pocket change for a miracle

December 12, 2003

hear it in the stairwell:Delirious?- King of Fools (super old school)

Remember when I bragged about setting off fireworks for Bryan’s birthday (see Nov. 21st) and how I’m the best friend in the world for it? Now I have pictures to prove it…



I’m still working to round up pictures of the lion. Stay tuned.

Ah, the countdown of days I have left in The Hotel begins as my apartment crumbles into little hotel pieces. My bathroom ceiling became a part of my bathroom floor the other day, none of the hall lights are working and my door hinge is still broken! Speaking of my still cool yet rapidly crappy apartment, for those of you who expressed pity for me by offering to help me move, scheduled moves are as follows:

Saturday December 13th: 10 a.m.- around noon. meet at The Hotel

Saturday December 20th: 10 a.m. – finished (this date subject to time change)

Just call if you are available and willing to help or just stand around and tell jokes. Breakfast included:)

I was sitting in the doctor’s office yesterday and in my efforts to stay awake I picked up a Newsweek and began flipping through it. I came across an intriguing article, “Faith and Healing: Is religion good medicine?” It just talked a lot about how doctors are feeling more and more ill-equiped to help their patients because they have no education on how to respond to dying patients who say things like “Now that I’m dying, I realize that I never really learned how to live.” A 20-year doctor admitted that her first thought was “My God, the chaplain doesn’t work on weekends!”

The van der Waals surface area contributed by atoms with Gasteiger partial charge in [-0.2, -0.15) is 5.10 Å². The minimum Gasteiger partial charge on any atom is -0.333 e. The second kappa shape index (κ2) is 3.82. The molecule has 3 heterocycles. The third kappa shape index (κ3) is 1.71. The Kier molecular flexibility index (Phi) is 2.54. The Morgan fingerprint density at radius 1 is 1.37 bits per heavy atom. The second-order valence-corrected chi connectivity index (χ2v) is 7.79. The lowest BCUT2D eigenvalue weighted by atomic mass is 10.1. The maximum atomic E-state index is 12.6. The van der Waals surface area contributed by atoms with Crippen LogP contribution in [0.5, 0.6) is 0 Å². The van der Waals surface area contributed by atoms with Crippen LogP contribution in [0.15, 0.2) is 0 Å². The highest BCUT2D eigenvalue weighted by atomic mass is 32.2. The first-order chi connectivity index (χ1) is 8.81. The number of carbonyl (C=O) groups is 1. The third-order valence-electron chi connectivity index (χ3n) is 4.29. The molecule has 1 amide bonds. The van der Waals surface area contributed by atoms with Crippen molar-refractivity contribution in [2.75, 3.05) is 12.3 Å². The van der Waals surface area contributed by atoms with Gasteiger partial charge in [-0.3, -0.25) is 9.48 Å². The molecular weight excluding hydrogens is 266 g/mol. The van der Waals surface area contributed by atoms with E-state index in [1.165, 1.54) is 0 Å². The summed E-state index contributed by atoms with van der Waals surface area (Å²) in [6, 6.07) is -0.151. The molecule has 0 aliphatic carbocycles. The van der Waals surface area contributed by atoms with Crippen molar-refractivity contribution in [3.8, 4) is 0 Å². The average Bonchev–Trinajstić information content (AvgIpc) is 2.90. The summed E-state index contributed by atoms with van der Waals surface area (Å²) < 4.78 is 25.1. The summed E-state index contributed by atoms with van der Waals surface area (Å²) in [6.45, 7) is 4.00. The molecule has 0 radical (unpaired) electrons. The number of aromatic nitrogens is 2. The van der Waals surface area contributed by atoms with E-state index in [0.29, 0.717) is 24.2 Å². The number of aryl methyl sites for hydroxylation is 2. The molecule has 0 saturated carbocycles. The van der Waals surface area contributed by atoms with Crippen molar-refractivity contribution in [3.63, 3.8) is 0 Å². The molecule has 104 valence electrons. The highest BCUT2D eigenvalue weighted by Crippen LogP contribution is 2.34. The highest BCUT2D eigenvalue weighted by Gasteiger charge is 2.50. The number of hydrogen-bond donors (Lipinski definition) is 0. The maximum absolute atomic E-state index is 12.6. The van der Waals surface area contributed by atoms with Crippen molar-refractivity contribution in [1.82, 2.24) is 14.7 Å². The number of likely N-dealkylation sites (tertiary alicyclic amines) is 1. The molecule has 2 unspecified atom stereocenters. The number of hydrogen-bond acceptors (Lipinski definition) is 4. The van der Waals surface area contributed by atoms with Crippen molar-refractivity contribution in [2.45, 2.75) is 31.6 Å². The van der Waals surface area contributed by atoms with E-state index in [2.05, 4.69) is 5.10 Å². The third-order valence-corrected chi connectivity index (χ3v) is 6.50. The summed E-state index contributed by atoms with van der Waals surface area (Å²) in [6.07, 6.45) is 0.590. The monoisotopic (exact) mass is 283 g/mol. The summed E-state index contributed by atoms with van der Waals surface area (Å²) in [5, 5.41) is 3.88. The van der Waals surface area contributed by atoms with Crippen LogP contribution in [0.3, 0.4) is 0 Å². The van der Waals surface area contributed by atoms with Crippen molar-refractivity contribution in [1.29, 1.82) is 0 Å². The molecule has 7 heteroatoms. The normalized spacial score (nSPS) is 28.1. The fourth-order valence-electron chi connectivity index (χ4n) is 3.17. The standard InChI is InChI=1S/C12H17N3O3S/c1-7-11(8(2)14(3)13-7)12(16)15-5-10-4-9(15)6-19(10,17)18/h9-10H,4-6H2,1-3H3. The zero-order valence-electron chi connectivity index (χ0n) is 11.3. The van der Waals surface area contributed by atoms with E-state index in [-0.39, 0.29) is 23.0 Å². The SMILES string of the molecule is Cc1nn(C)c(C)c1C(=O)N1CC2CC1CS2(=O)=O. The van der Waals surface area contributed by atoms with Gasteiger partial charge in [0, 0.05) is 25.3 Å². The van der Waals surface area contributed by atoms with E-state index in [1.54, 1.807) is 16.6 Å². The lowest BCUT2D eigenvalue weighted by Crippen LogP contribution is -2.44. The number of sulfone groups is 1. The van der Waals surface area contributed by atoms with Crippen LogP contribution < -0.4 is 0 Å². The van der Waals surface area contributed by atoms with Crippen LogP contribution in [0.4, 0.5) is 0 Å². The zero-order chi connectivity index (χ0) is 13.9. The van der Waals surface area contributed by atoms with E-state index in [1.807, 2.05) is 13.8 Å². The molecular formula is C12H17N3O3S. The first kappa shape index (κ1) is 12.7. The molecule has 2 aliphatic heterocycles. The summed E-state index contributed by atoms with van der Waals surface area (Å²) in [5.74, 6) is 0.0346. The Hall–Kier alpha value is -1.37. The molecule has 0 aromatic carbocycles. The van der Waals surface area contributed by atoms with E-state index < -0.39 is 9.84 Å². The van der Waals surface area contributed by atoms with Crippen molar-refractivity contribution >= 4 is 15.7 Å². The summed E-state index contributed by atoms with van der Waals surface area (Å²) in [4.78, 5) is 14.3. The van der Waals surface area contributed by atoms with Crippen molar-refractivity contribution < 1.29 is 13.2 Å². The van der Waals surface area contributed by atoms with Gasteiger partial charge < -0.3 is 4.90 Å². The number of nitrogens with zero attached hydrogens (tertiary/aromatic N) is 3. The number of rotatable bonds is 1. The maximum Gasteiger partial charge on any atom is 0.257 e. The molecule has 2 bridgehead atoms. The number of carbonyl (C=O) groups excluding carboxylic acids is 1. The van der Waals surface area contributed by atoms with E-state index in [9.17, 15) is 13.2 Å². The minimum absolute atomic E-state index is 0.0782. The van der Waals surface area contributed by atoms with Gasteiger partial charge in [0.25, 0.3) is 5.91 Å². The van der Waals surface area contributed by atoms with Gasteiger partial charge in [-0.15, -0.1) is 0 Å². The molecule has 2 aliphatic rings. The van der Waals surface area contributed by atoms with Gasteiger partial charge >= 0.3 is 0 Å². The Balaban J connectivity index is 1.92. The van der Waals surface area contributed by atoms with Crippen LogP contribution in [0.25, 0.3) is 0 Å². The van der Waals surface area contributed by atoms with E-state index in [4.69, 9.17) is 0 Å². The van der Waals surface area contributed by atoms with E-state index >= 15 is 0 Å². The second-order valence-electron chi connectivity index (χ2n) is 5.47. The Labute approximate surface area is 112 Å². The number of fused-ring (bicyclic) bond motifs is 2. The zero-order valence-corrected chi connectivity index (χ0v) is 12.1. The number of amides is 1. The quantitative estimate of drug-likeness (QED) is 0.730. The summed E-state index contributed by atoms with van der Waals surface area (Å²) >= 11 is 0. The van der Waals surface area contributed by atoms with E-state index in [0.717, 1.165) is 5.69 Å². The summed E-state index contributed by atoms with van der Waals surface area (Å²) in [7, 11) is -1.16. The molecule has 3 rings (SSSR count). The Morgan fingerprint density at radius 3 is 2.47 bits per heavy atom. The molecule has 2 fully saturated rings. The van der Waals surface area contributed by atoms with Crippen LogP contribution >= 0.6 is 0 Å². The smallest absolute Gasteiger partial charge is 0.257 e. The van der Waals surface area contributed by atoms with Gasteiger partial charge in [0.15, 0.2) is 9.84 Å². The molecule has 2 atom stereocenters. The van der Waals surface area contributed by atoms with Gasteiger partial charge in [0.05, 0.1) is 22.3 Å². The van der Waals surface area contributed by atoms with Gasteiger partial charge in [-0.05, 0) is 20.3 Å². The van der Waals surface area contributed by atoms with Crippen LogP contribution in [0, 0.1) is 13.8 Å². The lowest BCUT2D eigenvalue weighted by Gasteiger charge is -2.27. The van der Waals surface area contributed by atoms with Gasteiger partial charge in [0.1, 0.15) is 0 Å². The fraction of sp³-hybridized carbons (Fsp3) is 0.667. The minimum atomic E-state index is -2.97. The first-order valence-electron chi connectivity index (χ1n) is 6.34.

This raises an incredibly interesting question: If 84% of Americans think that praying for the sick improves their chances of recovery, why are religion and medicine still so separate?

Can religion slow cancer? Reduce depression? Speed recovery from surgery? Lower blood pressure? Can belief in God delay death? How do you measure the power of prayer? Can one person’s prayer be more powerful — and more effective — than another’s? How do you separate the health benefits of going to church from the fact that people who attend religious services tend to smokeless and be less depressed than those who don’t? People who attend church regularly have a 25 percent reduction in mortality than nonchurch goers.

Although I’m thrilled that someone has realized the necessesity of integrating religion and medicine, I can’t help but feel the Newsweek article is still way off base. The article references studies where some patients are prayed for and others are not. To think that God would only respond to the group that was prayed for and leave the other group out in the dark is based on total misconceptions of how God responds to prayer. God is not a machine you can pop quarters into and get a miracle soda.

On a lighter note…

Yea! Over the Rhine tonight!

Pictures to follow!

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